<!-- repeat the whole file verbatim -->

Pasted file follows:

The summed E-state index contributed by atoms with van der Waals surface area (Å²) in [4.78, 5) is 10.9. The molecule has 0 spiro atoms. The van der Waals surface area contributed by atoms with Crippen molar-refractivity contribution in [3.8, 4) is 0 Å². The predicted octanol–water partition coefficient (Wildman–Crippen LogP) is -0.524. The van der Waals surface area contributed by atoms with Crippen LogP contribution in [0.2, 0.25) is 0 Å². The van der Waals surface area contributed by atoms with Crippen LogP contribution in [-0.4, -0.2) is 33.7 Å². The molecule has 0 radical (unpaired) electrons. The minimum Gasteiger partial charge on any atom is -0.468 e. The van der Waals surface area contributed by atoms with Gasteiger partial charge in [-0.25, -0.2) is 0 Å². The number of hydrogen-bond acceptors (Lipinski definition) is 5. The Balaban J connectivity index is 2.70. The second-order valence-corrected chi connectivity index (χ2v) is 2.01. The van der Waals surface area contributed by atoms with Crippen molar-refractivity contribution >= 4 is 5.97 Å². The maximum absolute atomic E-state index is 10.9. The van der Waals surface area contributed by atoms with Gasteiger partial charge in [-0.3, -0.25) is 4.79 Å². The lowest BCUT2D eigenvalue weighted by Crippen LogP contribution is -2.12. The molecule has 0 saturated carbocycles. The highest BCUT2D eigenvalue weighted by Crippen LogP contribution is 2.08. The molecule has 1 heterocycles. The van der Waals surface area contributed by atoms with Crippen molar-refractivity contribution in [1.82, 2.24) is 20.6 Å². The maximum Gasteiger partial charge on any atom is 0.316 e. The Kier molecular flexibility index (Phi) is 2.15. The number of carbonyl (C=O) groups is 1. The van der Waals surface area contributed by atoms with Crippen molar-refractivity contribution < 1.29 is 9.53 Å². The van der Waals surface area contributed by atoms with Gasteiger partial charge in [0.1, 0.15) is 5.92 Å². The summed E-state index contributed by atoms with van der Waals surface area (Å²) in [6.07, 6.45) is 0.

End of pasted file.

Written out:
The summed E-state index contributed by atoms with van der Waals surface area (Å²) in [4.78, 5) is 10.9. The molecule has 0 spiro atoms. The van der Waals surface area contributed by atoms with Crippen molar-refractivity contribution in [3.8, 4) is 0 Å². The predicted octanol–water partition coefficient (Wildman–Crippen LogP) is -0.524. The van der Waals surface area contributed by atoms with Crippen LogP contribution in [0.2, 0.25) is 0 Å². The van der Waals surface area contributed by atoms with Crippen LogP contribution in [-0.4, -0.2) is 33.7 Å². The molecule has 0 radical (unpaired) electrons. The minimum Gasteiger partial charge on any atom is -0.468 e. The van der Waals surface area contributed by atoms with Gasteiger partial charge in [-0.25, -0.2) is 0 Å². The number of hydrogen-bond acceptors (Lipinski definition) is 5. The Balaban J connectivity index is 2.70. The second-order valence-corrected chi connectivity index (χ2v) is 2.01. The van der Waals surface area contributed by atoms with Crippen molar-refractivity contribution >= 4 is 5.97 Å². The maximum absolute atomic E-state index is 10.9. The van der Waals surface area contributed by atoms with Gasteiger partial charge in [-0.3, -0.25) is 4.79 Å². The lowest BCUT2D eigenvalue weighted by Crippen LogP contribution is -2.12. The molecule has 0 saturated carbocycles. The highest BCUT2D eigenvalue weighted by Crippen LogP contribution is 2.08. The molecule has 1 heterocycles. The van der Waals surface area contributed by atoms with Crippen molar-refractivity contribution in [1.82, 2.24) is 20.6 Å². The maximum Gasteiger partial charge on any atom is 0.316 e. The Kier molecular flexibility index (Phi) is 2.15. The number of carbonyl (C=O) groups is 1. The van der Waals surface area contributed by atoms with Crippen molar-refractivity contribution < 1.29 is 9.53 Å². The van der Waals surface area contributed by atoms with Gasteiger partial charge in [0.1, 0.15) is 5.92 Å². The summed E-state index contributed by atoms with van der Waals surface area (Å²) in [6.07, 6.45) is 0.